Confronted with the sudden death of their 18-year-old daughter, Fred and Dorothy McIntosh Shuemake made a defiant decision: they would not worry about any finger-pointing, whispers or family stigma.

They directed the funeral home to begin Alison Shuemake's obituary by stating flatly that she died "of a heroin overdose." They aren't the first grieving American parents to cite heroin in an obituary as such deaths nearly quadrupled nationally over a decade, but it's rare, even in a southwest Ohio community headed toward another record year in heroin-related deaths.

"There was no hesitation," Dorothy said. "We've seen other deaths when it's heroin, and the families don't talk about it because they're ashamed or they feel guilty. Shame doesn't matter right now."

Her voice cracked as she sat at a table covered with photos of Alison: the high school diploma earned this year, awards certificates, and favorite things such as her stuffed bunny named Ashley that says "I love you" in a voice recording Alison made as a small child.

"What really matters is keeping some other person, especially a child, from trying this ... We didn't want anybody else to feel the same agony and wretchedness that we're left with," she said.

She and Fred, a retired Middletown police detective who investigated crimes against children, want to promote a potentially preventive dialogue about what the U.S. Centers for Disease Control calls an epidemic. In Butler County, where the Shuemakes live, the coroner's statistics show heroin-related deaths jumped in two years from 30 to 103 in 2014, with 86 recorded already through the first six months of this year.

Their decision has drawn a wide outpouring of support, both locally and on social media, with online comments and emails from around the world.

Scott Gehring, who heads the Sojourner Recovery Services addiction treatment nonprofit in Butler County, praised the Shuemakes' "strength and foresight" to draw attention to heroin's role.

"That's something that needs to happen. People die of overdoses and it gets swept under a rug," Gehring said. "Until we as a society are willing to acknowledge that it is here and affecting all of us, we're going to continue to see the death count rise."

A search of "heroin" on the Legacy.com site with obituaries from more than 1,500 newspapers found only a handful, including Alison's, in the last month. One was from the Ventura County Star in California, describing Cameron Kean Crawford's turquoise eyes, his talent in art and technology and his placid demeanor until "heroin unraveled his life, causing his shocking demise from an overdose on ... his 34th birthday."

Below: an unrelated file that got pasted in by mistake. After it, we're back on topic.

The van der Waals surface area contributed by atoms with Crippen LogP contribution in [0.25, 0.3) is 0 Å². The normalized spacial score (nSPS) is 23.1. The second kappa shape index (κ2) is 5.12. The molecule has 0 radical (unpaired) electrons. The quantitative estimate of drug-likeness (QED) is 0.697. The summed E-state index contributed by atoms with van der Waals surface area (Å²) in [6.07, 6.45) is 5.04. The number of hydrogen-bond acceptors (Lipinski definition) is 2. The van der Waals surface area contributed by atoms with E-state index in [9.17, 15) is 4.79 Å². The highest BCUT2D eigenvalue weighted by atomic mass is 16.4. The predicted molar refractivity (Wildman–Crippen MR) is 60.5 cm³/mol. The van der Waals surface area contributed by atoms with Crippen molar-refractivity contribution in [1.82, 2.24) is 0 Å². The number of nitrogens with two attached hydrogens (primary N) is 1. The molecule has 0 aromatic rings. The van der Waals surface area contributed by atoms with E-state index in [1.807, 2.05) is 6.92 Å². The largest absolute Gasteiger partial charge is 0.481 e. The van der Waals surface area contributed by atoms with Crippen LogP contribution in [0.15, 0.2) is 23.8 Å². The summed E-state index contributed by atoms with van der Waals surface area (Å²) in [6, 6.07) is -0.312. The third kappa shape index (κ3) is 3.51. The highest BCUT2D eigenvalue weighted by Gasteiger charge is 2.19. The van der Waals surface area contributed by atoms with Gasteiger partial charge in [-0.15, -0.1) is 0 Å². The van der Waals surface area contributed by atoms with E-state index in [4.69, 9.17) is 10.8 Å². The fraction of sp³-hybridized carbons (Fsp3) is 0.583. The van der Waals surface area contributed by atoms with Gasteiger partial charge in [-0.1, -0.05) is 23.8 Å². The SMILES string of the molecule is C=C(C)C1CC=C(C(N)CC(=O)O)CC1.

Alison's obituary calls her a "funny, smart, gregarious, tenacious and strong-willed teenager with gusto." Dorothy smiled as she talked about Alison's love for "sparkle," which she said also described her personality.

Alison had recently joined a salon staff after being recruited by a manager who admired the way she did her hair and makeup. She and her boyfriend Luther both had two jobs and moved into an apartment together a few weeks ago. Alison, who had been in rehabilitation months earlier for alcohol and marijuana abuse, seemed happy and proud, her parents said.

They were expecting the couple over to do laundry the night of Aug. 25. When they didn't show up, Dorothy phoned and texted without answer. At about 3:30 a.m., their roommate called: "Something's wrong."

She rushed over to the apartment and saw immediately both were "definitely gone." She spotted a needle on the floor.

As police, paramedics and the coroner's investigator did their work, she sat with Alison's body and sang to her their special song, drawn from the children's book "Love You Forever."

Before Alison's obituary was published, her mother called her boyfriend's family to let them know of the plan to name heroin in her obituary. They had no objection.

A few days later, his was published.

It began: "Luther David Combs, 31, of Middletown, passed away Wednesday, Aug. 26, 2015, of a heroin overdose."

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